Invincible Iron Man #508
One of the biggest concerns of events and tie-in issues is “filler”. You know, issues that don’t really do anything to further the storyline, but are released just so something is on the shelves. With this most recent issue of Invincible Iron Man, we have the definition of “filler”. Matt Fraction and Salvador Larroca’s usual awesomeness that is IIM has come to a screeching halt every since the words “Fear” and “Itself” were slapped on the cover, and it’s a real shame, because at one time, this was one of Marvel’s top books. I think maybe two things happened in this issue that really move the plot forward, but if you haven’t been following Fear Itself (which you don’t have to cause I’ve been suffering for you) then you will have NO IDEA what any of this means. The last two issues were fun because we felt the weight of Tony’s sacrifice to Odin. Here we get about 22 pages where nothing really happens. Such is the case where your main character is one of the focuses of an event book. Hopefully this picks back up when Fear Itself is over.
Wonder Woman #1
Yes, that’s right. Wonder Woman. I picked it up cause why not? This is the new DC, and I’ve never read a Wonder Woman book. And you know what? It was awesome. Brian Azzarello has presented a really cool take on the Amazon warrior, and it’s one that fuses her Greek Mythology background with aspects of horror. Also, this book is super violent. It’s almost like DC wanted to do a Vertigo spin on Wonder Woman, and my god. I am super impressed with this. Cliff Chiang’s art is a little strange at first, but by the end of the issue I was hooked. Definitely picking this up for the considerable time being.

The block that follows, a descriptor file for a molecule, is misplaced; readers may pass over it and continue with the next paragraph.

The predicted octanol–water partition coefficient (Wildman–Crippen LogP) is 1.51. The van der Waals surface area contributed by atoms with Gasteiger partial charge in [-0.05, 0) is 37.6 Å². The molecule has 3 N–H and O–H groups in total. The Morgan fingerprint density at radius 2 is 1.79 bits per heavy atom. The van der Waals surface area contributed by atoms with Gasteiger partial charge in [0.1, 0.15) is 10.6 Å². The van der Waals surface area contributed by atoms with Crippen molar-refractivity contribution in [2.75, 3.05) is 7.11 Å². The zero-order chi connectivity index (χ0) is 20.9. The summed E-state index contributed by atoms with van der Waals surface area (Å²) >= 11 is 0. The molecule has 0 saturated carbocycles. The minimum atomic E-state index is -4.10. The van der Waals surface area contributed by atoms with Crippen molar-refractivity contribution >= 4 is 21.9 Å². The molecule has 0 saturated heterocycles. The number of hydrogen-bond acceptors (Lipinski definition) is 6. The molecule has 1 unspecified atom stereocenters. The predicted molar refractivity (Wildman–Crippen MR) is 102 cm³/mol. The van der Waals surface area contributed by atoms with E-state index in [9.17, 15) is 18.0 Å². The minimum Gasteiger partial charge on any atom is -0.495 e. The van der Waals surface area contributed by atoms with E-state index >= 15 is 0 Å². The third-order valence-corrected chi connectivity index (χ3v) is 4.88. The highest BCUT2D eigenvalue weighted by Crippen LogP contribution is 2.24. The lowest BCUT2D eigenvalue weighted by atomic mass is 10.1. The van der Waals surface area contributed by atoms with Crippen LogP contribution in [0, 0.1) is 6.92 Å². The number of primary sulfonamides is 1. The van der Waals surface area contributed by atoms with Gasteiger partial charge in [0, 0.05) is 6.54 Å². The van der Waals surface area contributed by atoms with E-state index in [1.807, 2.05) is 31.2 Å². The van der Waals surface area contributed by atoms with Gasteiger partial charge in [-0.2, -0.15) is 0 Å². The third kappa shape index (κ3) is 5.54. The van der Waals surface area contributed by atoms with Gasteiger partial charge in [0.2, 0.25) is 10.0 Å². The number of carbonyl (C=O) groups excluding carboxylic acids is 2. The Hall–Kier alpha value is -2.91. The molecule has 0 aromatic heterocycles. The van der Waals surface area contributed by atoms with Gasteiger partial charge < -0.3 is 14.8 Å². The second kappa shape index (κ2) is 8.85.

In honor of the new DC universe, here’s three quick reviews of some of the titles available TODAY!
Action Comics #1
I have a very love/hate relationship with Grant Morrison. I love it when he does straight up superhero action, like Justice League Of America, New X-Men, and his Batman run (until post R.I.P.), but I hate it when he tries to get all psychedelic on us, like Final Crisis and Return of Bruce Wayne. Thankfully his first issue of Action Comics fits perfectly with the former titles mentioned. Teaming with artist Rags Morales, Action shows us the early days of the world’s first superhero, and my has he changed. Clark Kent is a young, brash individual who does not think before he acts, which is an interesting angle on the blue boy scout routine that we’re used to. The young Superman clearly has issues with the fact that our justice system doesn’t treat people equally, an idea apparent from the opening of the this issue. THis is the people’s Superman, fighting for the underdogs and the everymans. He’s even wearing jeans and working boots.